As this year’s holiday season begins, few shoppers eagerly packing their carts with gifts stop to think about where the items originated — and how they got to their local stores. But the truth about the world’s largest container ships, which bring millions of products from China to the West, isn’t exactly warm and fuzzy.
Massive container ships like the legendary Emma Maersk, which is a quarter of a mile long, consume astonishing amounts of fuel as they pull thousands of tons of merchandise across the seas. In the process, they spew black smoke into the air and leave a brown haze across the surface of the water.
Unlike power stations or cars, which are themselves responsible for a hefty amount of pollution, mega ships are allowed to burn the cheapest, dirtiest fuel available — and according to award-winning science writer Fred Pearce, just 16 of those ships produce more pollution than all the cars in the world.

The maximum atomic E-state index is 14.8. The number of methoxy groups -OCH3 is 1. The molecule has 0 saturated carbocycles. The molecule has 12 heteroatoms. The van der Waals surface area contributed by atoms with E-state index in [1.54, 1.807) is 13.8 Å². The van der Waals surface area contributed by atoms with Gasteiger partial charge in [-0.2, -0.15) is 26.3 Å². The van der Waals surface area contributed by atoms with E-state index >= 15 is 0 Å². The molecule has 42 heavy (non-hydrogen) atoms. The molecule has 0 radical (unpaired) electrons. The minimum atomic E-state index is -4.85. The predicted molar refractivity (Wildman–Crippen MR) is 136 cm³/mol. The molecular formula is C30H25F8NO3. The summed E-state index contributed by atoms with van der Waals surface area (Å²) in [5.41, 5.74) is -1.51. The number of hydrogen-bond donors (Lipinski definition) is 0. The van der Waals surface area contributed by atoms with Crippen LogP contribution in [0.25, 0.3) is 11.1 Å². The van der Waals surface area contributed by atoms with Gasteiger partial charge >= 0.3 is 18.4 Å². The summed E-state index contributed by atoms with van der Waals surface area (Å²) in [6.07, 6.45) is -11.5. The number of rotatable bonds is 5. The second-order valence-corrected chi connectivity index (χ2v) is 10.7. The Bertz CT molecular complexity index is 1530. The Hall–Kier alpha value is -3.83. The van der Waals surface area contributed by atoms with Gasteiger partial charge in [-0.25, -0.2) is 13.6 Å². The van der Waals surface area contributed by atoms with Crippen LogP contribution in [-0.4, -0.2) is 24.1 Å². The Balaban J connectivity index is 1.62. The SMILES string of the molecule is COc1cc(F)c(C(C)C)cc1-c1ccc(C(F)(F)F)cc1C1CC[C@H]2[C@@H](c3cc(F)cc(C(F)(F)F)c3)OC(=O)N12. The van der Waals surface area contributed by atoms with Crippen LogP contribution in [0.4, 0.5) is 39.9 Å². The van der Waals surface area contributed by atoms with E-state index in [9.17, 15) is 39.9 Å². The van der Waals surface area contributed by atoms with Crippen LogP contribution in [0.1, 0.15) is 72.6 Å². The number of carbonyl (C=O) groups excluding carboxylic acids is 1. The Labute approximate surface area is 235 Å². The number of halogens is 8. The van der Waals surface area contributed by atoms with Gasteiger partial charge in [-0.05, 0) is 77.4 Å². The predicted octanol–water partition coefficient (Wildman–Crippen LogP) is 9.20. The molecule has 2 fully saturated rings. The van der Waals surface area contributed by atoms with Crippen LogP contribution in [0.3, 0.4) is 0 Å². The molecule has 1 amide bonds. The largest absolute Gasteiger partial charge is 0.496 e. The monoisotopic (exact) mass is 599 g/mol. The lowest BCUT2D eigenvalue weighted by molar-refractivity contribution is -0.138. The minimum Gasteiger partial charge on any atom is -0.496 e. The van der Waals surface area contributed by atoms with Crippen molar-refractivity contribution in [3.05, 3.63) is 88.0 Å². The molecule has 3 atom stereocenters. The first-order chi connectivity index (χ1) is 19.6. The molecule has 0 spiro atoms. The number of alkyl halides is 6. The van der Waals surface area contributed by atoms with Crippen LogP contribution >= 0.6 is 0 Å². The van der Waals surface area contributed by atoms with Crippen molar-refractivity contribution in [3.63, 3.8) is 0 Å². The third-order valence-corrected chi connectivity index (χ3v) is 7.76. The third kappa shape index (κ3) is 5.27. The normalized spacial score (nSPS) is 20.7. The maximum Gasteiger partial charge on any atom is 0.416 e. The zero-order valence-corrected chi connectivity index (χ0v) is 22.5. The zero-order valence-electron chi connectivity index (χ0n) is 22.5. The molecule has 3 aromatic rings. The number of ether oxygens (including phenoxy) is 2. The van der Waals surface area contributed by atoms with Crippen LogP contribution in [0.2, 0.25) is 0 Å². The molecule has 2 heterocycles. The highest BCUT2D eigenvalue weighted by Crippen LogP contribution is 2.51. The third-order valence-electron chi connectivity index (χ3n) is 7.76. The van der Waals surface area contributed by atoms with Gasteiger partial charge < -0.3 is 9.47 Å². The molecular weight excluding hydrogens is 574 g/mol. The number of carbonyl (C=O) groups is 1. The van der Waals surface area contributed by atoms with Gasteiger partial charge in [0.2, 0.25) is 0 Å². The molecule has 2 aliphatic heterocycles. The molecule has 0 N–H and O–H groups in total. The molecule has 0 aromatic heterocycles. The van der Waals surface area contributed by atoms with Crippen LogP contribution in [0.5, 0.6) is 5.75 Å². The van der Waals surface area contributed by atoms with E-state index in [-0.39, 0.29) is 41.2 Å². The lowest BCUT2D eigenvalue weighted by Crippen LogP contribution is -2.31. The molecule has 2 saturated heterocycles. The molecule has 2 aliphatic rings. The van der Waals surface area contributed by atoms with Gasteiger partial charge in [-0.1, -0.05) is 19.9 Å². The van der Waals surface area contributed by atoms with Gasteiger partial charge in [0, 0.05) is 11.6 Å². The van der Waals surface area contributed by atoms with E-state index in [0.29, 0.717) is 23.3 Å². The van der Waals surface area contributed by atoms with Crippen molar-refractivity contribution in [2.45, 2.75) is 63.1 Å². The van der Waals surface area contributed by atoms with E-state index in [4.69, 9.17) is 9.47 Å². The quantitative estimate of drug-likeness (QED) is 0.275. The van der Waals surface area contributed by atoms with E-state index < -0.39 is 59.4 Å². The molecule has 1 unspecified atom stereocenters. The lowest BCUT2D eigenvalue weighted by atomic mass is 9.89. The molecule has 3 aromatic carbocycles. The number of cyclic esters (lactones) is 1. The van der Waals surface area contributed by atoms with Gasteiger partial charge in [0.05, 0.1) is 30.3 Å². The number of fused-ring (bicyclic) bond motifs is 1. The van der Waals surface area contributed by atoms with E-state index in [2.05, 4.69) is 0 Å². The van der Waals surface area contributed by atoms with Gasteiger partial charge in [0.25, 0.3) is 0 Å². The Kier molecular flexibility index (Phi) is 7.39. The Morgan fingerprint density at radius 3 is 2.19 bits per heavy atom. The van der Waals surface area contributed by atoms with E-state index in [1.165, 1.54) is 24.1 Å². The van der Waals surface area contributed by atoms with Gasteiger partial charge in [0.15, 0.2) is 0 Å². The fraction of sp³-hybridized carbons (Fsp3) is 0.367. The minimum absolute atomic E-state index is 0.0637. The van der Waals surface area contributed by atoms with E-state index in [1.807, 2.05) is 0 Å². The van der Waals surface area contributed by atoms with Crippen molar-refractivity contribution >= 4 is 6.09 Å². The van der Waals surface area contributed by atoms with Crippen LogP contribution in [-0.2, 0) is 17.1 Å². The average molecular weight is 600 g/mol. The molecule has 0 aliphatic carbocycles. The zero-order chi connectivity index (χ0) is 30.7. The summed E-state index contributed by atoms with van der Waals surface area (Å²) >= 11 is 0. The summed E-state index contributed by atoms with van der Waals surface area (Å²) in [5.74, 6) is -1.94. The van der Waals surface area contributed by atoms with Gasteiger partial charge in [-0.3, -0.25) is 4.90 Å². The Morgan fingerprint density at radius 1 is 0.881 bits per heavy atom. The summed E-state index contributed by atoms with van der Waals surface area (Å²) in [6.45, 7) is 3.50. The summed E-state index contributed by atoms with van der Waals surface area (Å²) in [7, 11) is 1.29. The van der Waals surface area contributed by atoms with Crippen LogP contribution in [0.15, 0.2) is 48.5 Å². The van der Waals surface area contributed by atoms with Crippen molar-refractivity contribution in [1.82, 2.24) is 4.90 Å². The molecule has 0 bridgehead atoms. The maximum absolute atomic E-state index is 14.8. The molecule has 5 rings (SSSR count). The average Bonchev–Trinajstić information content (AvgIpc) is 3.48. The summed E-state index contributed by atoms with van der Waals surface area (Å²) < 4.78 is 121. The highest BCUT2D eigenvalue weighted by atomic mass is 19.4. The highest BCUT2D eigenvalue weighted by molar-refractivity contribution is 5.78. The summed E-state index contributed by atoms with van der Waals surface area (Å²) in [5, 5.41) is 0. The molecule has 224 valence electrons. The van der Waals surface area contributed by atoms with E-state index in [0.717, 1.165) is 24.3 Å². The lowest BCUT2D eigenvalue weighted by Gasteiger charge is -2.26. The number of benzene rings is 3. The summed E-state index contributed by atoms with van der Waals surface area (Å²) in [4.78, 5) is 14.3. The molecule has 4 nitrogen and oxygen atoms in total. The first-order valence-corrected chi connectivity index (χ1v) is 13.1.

The chemicals found in this thick, high-sulphur fuel have been linked to thousands of human deaths, and cause untold damage to oceanic ecosystems. Ship emissions expert James Corbett of the University of Delaware calculates a worldwide death toll of about 64,000 a year.
“Thanks to decisions taken in London by the body that polices world shipping, this pollution could kill as many as a million more people in the coming decade — even though a simple change in the rules could stop it,” writes Pearce in The Daily Mail.
Though ships have long gotten around strict pollution laws that govern emissions on land, the International Maritime Organisation, the U.N. body that governs the world’s shipping, has finally set a requirement for cleaner fuel but has given the shipping industry 12 years to make the switch.
“However you look at it, the super-ships are rogues on the high seas, operating under pollution standards long since banished on land; warming the planet and killing its inhabitants. Santa’s sleigh, they are not,” says Pearce.